Suppose you were told that you would have to stay in your house for six months, your material needs all looked after, but without being able to get out. Your first reaction would naturally be to resent this imprisonment deeply, and to resist it strongly. . . But, let us suppose that you had another point of view. You could accept the situation as inexorable, start thinking and looking around you to find out what was available – what you could see, what you could do, what you could make. Here were your books on art, literature, religion, and philosophy, and in different languages; each of them could give you enough to think about, to learn, to work with, for months if not years. There were also the windows like so many openings on Life. You could see the sky, some trees or a house, people, or a street with passing traffic. You might discover that you wished to observe closely so as to draw, or paint, or sculpt, or you might wish to write, prose or poetry, or even whole stories as you watched the daily movement of certain persons passing again and again in front of your windows. Your imagination would fill in what you could not see or know. A plant in a flowerpot might occupy you for weeks, drawing it, watching the leaves uncurl, unfold, and grow, and die off again in the regular cycle of the plant. (p. 101)
Wildenhain’s sense of crafting one’s own life and studio is deeply poetic and, I find, quite resonant with craftspeople today. She gives us a certain everyday aesthetics. Wildenhain also offers an imaginative conversation with a special muse, her cat:
One spring morning, Poesje strolled through my open front door into my house, walked around the room, and settled on my couch. When I asked her what she was doing, she looked at me with her beautiful golden eyes, set like precious stones in her black face, and said ‘This is going to be my house, but I like you, and you can live in it too. You will feed me and take good care of me, and I will always be quiet, independent, and beautiful. Is that not a fair exchange?’ ‘Of course,’ I answered, ‘As long as you are quiet and go your own ways, as I do too, we will get along fine.’ (p. 118)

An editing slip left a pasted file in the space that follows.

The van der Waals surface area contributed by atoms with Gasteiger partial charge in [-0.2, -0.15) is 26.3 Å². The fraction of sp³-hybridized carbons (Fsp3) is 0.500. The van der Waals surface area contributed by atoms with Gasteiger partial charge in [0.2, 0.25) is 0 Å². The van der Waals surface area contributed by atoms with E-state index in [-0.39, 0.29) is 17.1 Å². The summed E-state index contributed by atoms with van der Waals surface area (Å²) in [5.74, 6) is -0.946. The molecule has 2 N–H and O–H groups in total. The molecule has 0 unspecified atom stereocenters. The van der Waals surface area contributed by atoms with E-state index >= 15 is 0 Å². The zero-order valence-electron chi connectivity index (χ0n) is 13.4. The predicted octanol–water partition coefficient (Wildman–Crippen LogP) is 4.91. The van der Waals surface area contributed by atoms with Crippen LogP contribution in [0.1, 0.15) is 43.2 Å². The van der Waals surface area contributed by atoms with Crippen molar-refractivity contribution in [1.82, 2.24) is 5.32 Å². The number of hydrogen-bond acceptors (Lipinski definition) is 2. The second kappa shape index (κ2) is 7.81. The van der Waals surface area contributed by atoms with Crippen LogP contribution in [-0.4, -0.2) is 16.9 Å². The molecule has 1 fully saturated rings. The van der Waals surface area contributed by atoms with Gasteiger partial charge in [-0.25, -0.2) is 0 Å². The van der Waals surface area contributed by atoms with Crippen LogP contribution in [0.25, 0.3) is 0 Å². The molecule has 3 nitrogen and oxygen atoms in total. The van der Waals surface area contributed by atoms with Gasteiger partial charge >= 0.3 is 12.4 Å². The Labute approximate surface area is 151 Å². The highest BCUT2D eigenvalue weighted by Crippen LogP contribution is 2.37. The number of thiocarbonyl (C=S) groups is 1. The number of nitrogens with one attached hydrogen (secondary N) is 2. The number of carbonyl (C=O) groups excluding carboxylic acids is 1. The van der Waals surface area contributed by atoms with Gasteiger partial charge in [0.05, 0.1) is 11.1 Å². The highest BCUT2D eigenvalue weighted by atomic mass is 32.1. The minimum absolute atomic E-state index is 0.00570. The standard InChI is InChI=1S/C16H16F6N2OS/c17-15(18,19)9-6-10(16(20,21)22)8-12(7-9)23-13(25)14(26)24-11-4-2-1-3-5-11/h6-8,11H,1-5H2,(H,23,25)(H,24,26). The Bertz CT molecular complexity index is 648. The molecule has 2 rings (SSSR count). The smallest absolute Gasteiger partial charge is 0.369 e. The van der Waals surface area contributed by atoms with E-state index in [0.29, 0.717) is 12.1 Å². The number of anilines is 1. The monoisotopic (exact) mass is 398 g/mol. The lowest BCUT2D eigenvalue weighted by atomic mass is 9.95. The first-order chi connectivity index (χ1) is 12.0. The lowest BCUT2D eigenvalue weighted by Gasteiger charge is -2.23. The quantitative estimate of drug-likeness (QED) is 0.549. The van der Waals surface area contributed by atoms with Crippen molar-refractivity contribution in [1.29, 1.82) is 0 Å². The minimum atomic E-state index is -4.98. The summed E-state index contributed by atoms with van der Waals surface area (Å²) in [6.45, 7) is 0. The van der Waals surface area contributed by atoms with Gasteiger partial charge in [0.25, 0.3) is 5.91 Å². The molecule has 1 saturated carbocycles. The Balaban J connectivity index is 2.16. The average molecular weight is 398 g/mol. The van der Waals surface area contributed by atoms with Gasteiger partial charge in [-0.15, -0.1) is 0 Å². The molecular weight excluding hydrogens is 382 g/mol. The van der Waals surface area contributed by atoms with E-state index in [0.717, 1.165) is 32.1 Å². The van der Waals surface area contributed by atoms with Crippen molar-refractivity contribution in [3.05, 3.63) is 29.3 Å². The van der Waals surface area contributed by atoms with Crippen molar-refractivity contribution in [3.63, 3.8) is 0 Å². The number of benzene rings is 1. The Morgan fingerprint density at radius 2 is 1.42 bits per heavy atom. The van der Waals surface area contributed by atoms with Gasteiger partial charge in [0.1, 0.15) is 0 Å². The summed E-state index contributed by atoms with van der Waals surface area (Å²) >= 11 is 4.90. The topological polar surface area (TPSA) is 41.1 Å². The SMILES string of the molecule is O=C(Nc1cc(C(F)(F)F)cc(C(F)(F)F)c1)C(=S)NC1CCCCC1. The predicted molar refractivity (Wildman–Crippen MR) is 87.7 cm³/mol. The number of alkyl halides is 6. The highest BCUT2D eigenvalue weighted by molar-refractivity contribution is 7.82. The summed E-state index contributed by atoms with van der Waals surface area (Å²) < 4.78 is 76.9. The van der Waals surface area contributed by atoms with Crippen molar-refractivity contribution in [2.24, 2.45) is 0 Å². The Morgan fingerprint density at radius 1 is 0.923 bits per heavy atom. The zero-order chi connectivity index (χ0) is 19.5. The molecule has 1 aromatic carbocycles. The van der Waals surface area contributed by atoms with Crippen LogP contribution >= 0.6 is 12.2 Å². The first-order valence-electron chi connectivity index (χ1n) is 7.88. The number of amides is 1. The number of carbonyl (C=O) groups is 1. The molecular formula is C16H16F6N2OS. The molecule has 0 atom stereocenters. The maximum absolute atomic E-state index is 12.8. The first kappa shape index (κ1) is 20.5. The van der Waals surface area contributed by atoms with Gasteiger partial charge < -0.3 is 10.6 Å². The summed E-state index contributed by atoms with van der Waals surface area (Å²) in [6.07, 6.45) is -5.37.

For me, this quote resonates as a metaphor, both for the lone artist as a sort of solitary creature (not unlike the cat) and for the “crazy cat lady” still acknowledged in contemporary times. But Wildenhain and her cat take on a more mythic maiden and muse role. As Henke (2003) evocatively observes,
The spinster is there, always, as society’s well-kept secret resource — a woman whose life is devoted to the spinning of cloth or the spinning of tales. . . often alone and sometimes defenseless, she continues to spin wheels and words, webs and visions, fantasies and frustrations — all collected in the marginal spaces. (p. 23)
We may consider how these three unconventional women defy the roles of the mother and muse so commonly associated with wives of artists through their unique travels, relationships, and writings.